Saturday, 8 March 2014

Sepia Saturday – Memories of the Polio epidemic

My Dad (left) and his mate Brian,
up on the back trellis fence.
This week’s Sepia Saturday prompt photo is from a series of images showing the areas in Sydney affected by the outbreak of bubonic plague in 1900.
The suggestion is fences, backyards and bubonic plague.

I have fences, a big backyard and a polio epidemic.

Australia’s first polio epidemic was between July 1937 and July 1938. In 1947-48 and 1951-2 Australia had its 2nd and 3rd polio epidemics. 

Most of those affected were children under the age of 14.

My parents remember a little about these epidemics.

During one of these epidemics, my Mum’s parents sent her and her little sister to her grandparents farm in the Western District of Victoria for a month or so. 
Mum thinks her mother was with them for most if not all of this time. 

She can remember helping around the farm, feeding turkeys and lambs, and also having picnics.
Mum (right) and her sister on the farm with
some kittens (paling fence around backyard)
Mum said they went for a very long time but it may have only been a month – everything seems longer when you are a kid!

My Dad was still living in country Victoria, in Yallourn at the time of the 1947-48 epidemic. 
He thinks they were probably a bit isolated down there so wasn’t aware of much.

Both of my parents were living in Melbourne at the time of the 1951-52 epidemic. 
They can remember, “kids just disappeared from school, never to be seen again”. 
Dad says he remembers friends (young people) in iron lungs.

They then reminded me of the fuss I made when taken to get my polio vaccine. Seems I was a source of amusement for my brothers!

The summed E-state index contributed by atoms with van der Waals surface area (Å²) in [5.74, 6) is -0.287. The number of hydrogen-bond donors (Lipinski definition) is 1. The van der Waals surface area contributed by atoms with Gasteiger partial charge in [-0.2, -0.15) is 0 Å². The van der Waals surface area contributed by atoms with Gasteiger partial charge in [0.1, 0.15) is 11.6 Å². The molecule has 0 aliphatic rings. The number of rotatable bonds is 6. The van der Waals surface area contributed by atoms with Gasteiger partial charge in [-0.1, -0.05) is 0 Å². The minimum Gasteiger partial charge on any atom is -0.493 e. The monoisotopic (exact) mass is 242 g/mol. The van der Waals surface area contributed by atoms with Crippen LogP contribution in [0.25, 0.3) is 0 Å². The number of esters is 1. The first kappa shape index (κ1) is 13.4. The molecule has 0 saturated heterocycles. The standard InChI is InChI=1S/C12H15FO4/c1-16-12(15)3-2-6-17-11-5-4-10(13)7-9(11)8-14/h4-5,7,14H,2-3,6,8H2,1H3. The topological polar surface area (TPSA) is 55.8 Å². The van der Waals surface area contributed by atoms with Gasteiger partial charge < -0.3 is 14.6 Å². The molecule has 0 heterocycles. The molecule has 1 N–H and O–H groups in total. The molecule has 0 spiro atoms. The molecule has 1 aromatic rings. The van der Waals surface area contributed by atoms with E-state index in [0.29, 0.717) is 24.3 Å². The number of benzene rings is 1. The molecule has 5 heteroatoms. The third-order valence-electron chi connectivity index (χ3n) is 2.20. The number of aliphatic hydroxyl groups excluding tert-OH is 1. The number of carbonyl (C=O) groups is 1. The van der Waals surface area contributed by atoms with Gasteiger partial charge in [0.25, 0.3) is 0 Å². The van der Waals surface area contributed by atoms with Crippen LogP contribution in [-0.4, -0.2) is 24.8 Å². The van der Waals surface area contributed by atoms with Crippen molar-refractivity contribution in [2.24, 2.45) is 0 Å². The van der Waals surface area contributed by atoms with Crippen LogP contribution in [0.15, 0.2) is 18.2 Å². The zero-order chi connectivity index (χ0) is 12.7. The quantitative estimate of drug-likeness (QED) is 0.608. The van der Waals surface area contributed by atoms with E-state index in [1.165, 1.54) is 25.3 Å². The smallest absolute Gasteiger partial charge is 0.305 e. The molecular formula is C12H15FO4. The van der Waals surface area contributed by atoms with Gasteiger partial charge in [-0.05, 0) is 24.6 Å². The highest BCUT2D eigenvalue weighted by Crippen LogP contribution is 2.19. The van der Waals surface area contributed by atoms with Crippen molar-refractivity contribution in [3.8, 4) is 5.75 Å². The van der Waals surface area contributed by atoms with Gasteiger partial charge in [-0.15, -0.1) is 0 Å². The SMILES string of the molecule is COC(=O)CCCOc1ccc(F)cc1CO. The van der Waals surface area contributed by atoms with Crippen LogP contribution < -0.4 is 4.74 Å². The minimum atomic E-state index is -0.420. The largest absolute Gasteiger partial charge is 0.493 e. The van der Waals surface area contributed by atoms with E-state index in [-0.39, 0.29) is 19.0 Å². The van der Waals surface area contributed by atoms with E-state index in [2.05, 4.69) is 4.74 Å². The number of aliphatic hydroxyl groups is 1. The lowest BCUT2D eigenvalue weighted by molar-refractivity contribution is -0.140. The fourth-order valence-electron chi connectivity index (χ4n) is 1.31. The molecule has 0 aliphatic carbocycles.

Time to stop the questions :)

Mum (right) and her sister feeding lambs, and keeping an eye on their
cousin Tony and his mate (barbed wire fence - very big backyard)
Mum (right), her sister and Nanna (Sarah Long) feeding turkeys on the farm
with a post and rail fence
Mum (left) with her sister and cousin Tony on the farm
(fence in background and big backyard)

Sunday, 2 March 2014

Sepia Saturday – A Family on the Rocks

This week’s Sepia Saturday photo prompt is a photo of three men on rocks with a telescope.

When I saw this it reminded me of two sets of photos in my collection – so this is the second two blogs I’ve done for this prompt.

The first blog was a day or two ago, and was of my Nanna and her family (and dog) in their ‘back paddock’.

This one is of my Pa and his family.

Strangely both these sets of quite similar photos were taken well before they met and married!

Pa, John Raikes GARRETT (1908-1992), used to tell my Mum (his daughter) about how he used to go on weekend drives.

Sometimes he would go by car with his father, brother and sisters, and other times on his motorbike.

They certainly look like they were having some fun clowning around and striking poses on the rocks – but again, look at the clothes – men in three piece suits and ties, ladies in court shoes...

Pa also told Mum he used to ride his motorbike out past the property where his future wife lived, not knowing her at the time.

Most of these photos are taken on rocks by the beach but I wonder whether some of these photos were taken in a different part of the same Stony Rises that my Nanna and her family also posed in.

My Pa is on the left, then his sister Shirl. Brother Noel is on right 
Pa is in the front with all the ladies, his brother Noel is back left.

Uncle Noel is on the lookout - without a telescope